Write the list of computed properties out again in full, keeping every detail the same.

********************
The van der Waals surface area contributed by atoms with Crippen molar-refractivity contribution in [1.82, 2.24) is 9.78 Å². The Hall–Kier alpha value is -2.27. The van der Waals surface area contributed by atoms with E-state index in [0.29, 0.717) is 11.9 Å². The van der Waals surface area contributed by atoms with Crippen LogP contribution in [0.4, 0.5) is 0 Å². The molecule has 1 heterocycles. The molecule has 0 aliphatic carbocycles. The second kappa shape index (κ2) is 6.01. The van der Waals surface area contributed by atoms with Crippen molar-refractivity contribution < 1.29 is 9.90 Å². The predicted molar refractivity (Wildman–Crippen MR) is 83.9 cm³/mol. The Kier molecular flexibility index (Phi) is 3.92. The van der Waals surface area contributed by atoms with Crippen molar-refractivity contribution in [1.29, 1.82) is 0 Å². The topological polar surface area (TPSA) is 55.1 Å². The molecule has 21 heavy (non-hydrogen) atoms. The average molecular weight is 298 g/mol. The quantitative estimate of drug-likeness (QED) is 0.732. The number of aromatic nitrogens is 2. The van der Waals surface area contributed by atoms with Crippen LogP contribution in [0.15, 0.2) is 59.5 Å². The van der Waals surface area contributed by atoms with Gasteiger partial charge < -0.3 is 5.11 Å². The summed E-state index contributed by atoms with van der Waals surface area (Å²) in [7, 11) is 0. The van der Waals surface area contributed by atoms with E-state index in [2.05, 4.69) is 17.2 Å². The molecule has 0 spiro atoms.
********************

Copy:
The van der Waals surface area contributed by atoms with Crippen molar-refractivity contribution in [1.82, 2.24) is 9.78 Å². The Hall–Kier alpha value is -2.27. The van der Waals surface area contributed by atoms with E-state index in [0.29, 0.717) is 11.9 Å². The van der Waals surface area contributed by atoms with Crippen LogP contribution in [0.4, 0.5) is 0 Å². The molecule has 1 heterocycles. The molecule has 0 aliphatic carbocycles. The second kappa shape index (κ2) is 6.01. The van der Waals surface area contributed by atoms with Crippen molar-refractivity contribution < 1.29 is 9.90 Å². The predicted molar refractivity (Wildman–Crippen MR) is 83.9 cm³/mol. The Kier molecular flexibility index (Phi) is 3.92. The van der Waals surface area contributed by atoms with Crippen molar-refractivity contribution in [1.29, 1.82) is 0 Å². The topological polar surface area (TPSA) is 55.1 Å². The molecule has 21 heavy (non-hydrogen) atoms. The average molecular weight is 298 g/mol. The quantitative estimate of drug-likeness (QED) is 0.732. The number of aromatic nitrogens is 2. The van der Waals surface area contributed by atoms with Crippen LogP contribution in [0.15, 0.2) is 59.5 Å². The van der Waals surface area contributed by atoms with Gasteiger partial charge < -0.3 is 5.11 Å². The summed E-state index contributed by atoms with van der Waals surface area (Å²) in [7, 11) is 0. The van der Waals surface area contributed by atoms with E-state index in [2.05, 4.69) is 17.2 Å². The molecule has 0 spiro atoms.